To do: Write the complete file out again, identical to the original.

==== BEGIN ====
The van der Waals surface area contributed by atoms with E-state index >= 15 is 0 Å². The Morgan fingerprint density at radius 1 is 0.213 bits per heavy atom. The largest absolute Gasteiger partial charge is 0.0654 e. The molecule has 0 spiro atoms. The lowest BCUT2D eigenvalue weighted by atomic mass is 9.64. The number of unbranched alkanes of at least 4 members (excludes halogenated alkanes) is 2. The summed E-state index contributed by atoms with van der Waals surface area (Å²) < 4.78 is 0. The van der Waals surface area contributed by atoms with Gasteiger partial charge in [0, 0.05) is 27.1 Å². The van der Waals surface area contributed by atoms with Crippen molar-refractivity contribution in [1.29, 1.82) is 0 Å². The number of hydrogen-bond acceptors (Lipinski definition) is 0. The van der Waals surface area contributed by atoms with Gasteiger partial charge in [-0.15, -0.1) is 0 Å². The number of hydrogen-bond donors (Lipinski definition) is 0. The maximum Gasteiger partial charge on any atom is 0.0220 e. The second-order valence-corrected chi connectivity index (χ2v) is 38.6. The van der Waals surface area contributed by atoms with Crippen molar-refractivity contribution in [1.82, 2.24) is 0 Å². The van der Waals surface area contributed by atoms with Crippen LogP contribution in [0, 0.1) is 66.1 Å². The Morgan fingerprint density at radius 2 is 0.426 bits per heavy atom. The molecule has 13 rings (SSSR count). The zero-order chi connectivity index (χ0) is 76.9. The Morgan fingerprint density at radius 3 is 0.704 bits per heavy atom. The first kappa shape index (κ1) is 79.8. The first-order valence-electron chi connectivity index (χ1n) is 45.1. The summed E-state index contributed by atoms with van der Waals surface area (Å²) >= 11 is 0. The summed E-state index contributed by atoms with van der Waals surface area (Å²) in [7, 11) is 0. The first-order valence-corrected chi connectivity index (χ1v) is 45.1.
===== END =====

The van der Waals surface area contributed by atoms with E-state index >= 15 is 0 Å². The Morgan fingerprint density at radius 1 is 0.213 bits per heavy atom. The largest absolute Gasteiger partial charge is 0.0654 e. The molecule has 0 spiro atoms. The lowest BCUT2D eigenvalue weighted by atomic mass is 9.64. The number of unbranched alkanes of at least 4 members (excludes halogenated alkanes) is 2. The summed E-state index contributed by atoms with van der Waals surface area (Å²) < 4.78 is 0. The van der Waals surface area contributed by atoms with Gasteiger partial charge in [0, 0.05) is 27.1 Å². The van der Waals surface area contributed by atoms with Crippen molar-refractivity contribution in [1.29, 1.82) is 0 Å². The number of hydrogen-bond acceptors (Lipinski definition) is 0. The van der Waals surface area contributed by atoms with Gasteiger partial charge in [-0.15, -0.1) is 0 Å². The number of hydrogen-bond donors (Lipinski definition) is 0. The maximum Gasteiger partial charge on any atom is 0.0220 e. The second-order valence-corrected chi connectivity index (χ2v) is 38.6. The van der Waals surface area contributed by atoms with Crippen molar-refractivity contribution in [1.82, 2.24) is 0 Å². The van der Waals surface area contributed by atoms with Crippen LogP contribution in [0, 0.1) is 66.1 Å². The Morgan fingerprint density at radius 2 is 0.426 bits per heavy atom. The molecule has 13 rings (SSSR count). The zero-order chi connectivity index (χ0) is 76.9. The Morgan fingerprint density at radius 3 is 0.704 bits per heavy atom. The first kappa shape index (κ1) is 79.8. The first-order valence-electron chi connectivity index (χ1n) is 45.1. The summed E-state index contributed by atoms with van der Waals surface area (Å²) >= 11 is 0. The summed E-state index contributed by atoms with van der Waals surface area (Å²) in [7, 11) is 0. The first-order valence-corrected chi connectivity index (χ1v) is 45.1.